During the financial crisis, listed property funds had to scrabble under the couch cushions to raise debt capital as the banks tightened the purse strings.
Drastic debt cutting measures and multiple equity raisings helped most REITs pull through the worst of the GFC, but now that markets have improved, many REITs are looking for debt funding once again. Where are they getting it, and have the conditions changed?
There are indications that the listed property funds have learnt their lessons from the debt crisis and are diversifying their funding sources.
According to S&P’s report card on debt credit trends on the listed property market which was released earlier this year, REITs that are looking to fund maturing debt in 2012 are now accessing the bond market to provide an alternative source to the banks.
S&P called the move positive for credit quality.
REITs are also issuing their own corporate paper, as well as approaching super funds for debt funding.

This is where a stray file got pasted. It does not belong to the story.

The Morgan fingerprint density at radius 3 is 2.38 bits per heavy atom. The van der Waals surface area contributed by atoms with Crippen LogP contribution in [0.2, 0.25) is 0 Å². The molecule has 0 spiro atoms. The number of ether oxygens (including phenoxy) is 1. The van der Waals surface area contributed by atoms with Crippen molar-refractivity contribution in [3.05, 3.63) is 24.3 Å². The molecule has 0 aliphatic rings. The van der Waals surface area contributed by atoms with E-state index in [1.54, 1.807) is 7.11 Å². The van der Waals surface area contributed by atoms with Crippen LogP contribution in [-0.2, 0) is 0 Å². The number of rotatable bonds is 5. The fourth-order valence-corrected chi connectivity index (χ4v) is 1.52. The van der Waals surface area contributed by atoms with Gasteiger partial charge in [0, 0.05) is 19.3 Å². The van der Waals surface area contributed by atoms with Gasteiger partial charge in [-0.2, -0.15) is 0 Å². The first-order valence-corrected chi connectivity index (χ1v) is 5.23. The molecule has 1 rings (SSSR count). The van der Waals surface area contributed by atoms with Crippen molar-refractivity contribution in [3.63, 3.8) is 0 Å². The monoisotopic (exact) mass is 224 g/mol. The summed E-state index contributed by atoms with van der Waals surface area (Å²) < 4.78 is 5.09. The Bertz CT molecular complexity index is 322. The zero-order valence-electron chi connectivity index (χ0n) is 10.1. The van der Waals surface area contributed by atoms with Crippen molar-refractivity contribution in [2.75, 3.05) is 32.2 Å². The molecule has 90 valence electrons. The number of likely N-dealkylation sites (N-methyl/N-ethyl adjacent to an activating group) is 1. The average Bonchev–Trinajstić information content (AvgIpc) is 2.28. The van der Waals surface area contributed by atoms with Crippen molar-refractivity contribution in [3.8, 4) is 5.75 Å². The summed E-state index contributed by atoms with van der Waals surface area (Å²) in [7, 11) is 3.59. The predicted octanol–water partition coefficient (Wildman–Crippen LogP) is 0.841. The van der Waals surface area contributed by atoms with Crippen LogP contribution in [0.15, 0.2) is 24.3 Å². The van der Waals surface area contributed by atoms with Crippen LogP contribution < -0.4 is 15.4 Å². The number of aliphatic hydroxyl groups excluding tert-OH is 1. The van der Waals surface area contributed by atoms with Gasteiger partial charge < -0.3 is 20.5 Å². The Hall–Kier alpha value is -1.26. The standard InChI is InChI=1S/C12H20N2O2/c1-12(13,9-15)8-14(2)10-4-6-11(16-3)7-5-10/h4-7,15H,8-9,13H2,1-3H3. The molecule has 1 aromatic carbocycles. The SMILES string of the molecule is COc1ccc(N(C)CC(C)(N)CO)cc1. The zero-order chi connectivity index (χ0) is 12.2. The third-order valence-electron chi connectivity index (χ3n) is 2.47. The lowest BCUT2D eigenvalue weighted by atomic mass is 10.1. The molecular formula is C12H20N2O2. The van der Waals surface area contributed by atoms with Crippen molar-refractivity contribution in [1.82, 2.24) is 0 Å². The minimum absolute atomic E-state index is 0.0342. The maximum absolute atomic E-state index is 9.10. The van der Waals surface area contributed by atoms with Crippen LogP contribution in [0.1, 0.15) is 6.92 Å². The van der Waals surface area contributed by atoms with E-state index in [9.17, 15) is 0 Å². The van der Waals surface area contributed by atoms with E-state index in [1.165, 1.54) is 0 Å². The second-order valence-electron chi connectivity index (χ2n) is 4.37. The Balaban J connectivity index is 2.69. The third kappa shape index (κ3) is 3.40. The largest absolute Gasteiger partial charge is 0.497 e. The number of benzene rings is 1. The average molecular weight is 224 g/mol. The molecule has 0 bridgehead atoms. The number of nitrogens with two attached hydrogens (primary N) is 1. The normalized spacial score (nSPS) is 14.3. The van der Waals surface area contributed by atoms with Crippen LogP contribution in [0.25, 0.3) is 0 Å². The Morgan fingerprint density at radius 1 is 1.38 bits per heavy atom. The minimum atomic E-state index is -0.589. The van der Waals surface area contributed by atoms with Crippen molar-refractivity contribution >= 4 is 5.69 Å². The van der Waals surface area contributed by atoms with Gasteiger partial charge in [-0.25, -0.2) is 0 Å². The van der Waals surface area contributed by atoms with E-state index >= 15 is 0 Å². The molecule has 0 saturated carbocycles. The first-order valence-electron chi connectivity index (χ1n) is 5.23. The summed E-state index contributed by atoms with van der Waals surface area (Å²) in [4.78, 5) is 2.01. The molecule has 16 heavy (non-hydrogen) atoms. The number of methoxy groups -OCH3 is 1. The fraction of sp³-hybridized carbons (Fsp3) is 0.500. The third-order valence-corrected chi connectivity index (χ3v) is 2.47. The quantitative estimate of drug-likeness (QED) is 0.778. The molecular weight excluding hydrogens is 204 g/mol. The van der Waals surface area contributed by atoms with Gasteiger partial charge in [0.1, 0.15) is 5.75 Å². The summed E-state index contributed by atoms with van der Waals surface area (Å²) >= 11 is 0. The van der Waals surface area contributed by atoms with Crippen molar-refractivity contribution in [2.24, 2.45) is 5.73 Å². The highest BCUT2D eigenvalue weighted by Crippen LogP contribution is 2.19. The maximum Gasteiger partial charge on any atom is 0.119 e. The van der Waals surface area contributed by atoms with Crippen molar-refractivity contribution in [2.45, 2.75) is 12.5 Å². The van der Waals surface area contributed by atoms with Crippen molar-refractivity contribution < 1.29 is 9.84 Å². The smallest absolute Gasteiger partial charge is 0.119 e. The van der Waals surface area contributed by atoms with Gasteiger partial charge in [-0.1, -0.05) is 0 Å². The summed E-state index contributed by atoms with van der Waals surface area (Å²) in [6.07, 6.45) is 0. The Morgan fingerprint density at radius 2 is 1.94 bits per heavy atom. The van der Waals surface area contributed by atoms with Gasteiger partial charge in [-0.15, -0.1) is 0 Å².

The search for alternative sources like bonds and super funds for long-term debt is part of a move to shift the job of the banks from guaranteeing long-term debt to providing funding for the REIT development pipeline, according to S&P REIT credit analyst Craig Parker.
That shift would make the bank funding period less than two years in most cases, a scenario that would probably make both the banks and the property funds happy.
“The sources and the supply of credit has improved dramatically for REITs, and that’s critical because the pain was exacerbated by the fact that they had no alternatives during the GFC, and that’s definitely changed and put the REITs in a much stronger position,” says McGrath.
Although market volatility has temporarily driven the listed property sector all over the place and caused some to fear about the high correlation between the share market and REITs, trusts have had no trouble at all sourcing funding of all kinds.
Property group Stockland raised funding for 10 years in the US bond markets last month.
But REITs that aren’t as big as Stocklands should be careful.
“The banks are more discerning in who they want to lend to, but our portfolio of rated REITs is strong and they will have the support of the banks. If you are a weaker REIT, one that we don’t rate, I’ve heard anecdotally that the banks are trying to reduce their exposure,” Parker says.